But it was $10.17.  I searched for ages for something cheaper, but with no success.  Finally, I gave in and just plunked both into my request, figuring that I wasn't even fifty cents over the twenty-dollar limit, and who could get bothered about that?

Meanwhile (this was late December after all), my Aunt Janet had contacted me-- she had me in the family gift exchange this year, and were there any books I particularly wanted?  I sent her my target list, a list of authors (usually with specific books attached) that I search for every time I enter a used bookstore.  Obviously there was some overlap with my SantaThing author list, but I figured that with such large lists, the possibility of coincidence was low.

My book from SantaThing showed up a couple days before Christmas Eve-- James Blish's A Case of Conscience.  This is what my SantaThinger (LibraryThing's sysadmin, actually!) wrote me:
I have agonised over this. I'm recommending A Case of Conscience by James Blish, ISBN 0345438353.

This user lists James Blish as one of the authors they're after. They also have several of his books - star trek novelisations!! And yet they *don't* have this book, a hugo award winner and (IMHO) one of the best examples of "good" sci-fi. I had some reservations because it's not a very long book, and at $19 I've put all my bets on the one horse. As well as this, religion (specifically catholicism) is central to the plot, and so some knowledge in this area would be helpful. Still, this is all about surprises and the opportunity to read something you might otherwise not have picked up off the shelf, right? ;)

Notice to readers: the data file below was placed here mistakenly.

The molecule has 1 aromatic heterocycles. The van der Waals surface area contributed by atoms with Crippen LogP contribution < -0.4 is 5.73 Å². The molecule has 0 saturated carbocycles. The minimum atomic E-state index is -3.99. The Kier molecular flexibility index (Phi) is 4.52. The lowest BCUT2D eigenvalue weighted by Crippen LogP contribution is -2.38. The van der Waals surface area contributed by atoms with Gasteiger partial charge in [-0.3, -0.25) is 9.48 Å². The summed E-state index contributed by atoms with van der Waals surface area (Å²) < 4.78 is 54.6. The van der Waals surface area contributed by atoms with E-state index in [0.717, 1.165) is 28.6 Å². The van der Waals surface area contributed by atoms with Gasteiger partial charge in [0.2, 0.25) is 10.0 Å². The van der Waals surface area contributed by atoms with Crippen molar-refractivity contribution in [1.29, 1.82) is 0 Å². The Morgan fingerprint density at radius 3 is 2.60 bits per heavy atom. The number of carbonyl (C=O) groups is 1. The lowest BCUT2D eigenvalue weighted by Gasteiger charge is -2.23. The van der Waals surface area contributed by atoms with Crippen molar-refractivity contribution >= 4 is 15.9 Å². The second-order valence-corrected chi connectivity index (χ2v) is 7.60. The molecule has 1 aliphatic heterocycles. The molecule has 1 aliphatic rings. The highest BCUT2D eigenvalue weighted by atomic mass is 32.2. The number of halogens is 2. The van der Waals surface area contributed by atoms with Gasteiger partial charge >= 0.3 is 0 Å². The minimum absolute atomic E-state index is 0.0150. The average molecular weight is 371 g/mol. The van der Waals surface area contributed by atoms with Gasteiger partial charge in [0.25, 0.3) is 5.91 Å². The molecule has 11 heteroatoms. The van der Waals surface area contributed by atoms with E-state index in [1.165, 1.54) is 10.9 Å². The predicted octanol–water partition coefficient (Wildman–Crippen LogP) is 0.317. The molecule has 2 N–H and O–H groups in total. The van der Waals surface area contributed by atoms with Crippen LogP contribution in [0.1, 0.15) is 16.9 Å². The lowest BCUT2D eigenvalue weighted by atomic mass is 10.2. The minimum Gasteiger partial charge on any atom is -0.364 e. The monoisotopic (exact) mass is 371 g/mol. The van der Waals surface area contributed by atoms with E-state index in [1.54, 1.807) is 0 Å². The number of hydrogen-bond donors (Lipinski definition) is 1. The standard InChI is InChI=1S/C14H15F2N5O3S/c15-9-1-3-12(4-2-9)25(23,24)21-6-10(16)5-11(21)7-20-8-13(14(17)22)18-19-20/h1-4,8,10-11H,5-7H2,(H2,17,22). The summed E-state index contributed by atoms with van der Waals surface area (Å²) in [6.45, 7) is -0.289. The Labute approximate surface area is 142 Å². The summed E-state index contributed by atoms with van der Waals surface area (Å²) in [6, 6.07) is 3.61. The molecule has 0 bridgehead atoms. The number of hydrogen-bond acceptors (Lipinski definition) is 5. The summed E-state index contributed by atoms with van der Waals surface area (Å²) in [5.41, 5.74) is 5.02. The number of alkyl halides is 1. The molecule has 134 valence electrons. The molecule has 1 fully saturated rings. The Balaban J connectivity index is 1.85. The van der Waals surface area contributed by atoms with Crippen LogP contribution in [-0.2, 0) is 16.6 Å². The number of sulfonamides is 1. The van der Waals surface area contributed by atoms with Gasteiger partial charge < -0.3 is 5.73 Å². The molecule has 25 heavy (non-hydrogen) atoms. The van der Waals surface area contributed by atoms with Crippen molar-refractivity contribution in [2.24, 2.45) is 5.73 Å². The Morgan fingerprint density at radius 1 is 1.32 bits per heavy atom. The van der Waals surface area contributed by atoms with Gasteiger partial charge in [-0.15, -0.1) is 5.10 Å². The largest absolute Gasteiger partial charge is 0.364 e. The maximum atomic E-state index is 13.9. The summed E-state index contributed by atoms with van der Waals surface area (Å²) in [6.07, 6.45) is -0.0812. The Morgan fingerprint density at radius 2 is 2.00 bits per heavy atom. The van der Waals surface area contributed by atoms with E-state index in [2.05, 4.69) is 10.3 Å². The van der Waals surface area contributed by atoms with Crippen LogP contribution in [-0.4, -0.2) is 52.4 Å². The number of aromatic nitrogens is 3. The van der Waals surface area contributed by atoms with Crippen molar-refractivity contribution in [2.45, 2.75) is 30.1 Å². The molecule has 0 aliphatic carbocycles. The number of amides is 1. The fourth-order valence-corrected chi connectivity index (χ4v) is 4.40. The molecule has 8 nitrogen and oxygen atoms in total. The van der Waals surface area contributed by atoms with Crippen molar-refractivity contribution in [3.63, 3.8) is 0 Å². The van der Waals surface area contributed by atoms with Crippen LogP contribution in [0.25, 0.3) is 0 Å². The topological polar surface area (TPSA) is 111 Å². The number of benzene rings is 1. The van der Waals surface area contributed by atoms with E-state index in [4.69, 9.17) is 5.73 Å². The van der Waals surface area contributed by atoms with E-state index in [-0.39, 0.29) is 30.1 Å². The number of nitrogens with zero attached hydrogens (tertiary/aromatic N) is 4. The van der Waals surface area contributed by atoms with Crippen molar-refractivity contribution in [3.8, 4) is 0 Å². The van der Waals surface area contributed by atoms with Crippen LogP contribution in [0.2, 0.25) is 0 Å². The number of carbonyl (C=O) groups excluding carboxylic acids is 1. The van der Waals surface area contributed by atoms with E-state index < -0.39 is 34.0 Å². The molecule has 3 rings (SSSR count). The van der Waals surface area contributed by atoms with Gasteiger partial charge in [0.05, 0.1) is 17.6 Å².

Here's a note for the recipient:

Hi! I noticed you're after more from James Blish, but don't have "A Case of Conscience". This is one of my favourite SF books so it seems like a good choice. It's unconventional sci-fi - it explores the concept of morality with a Jesuit biologist as the main character - but it's well written with believable characters, and a worthy winner of the Hugo award. I hope you enjoy it!
He needn't've worried!  I read Blish's The Devil's Day a few months back, and A Case of Conscience was one of the other two books in his loose After Such Knowledge sequence-- essentially, it or Doctor Mirabilis were the books I had meant when I put "James Blish" down on my target list!  As as for Catholic/Jesuit knowledge... well, I certainly have no shortage of that.

My selections were approved, but I don't know what my SantaThingee thought of them; he never contacted me.  In fact, they haven't even been added into his library!  But then, neither has anything else since November.

Meanwhile, on Christmas Eve, my Aunt Janet did well-- I received the next two of Elizabeth George's Inspector Lynley mysteries-- Deception on His Mind and In Pursuit of the Proper Sinner-- as well as Ursula K. Le Guin's Tales from Earthsea.  All not only books I wanted, but books I really wanted.  Aunt Janet reported that she had fun perusing the used bookstore as well, and she'd even figured out my list's organizational system.

And luckily enough there was no overlap.  I hope SantaThing is run next year as well, for I found it good, solid fun.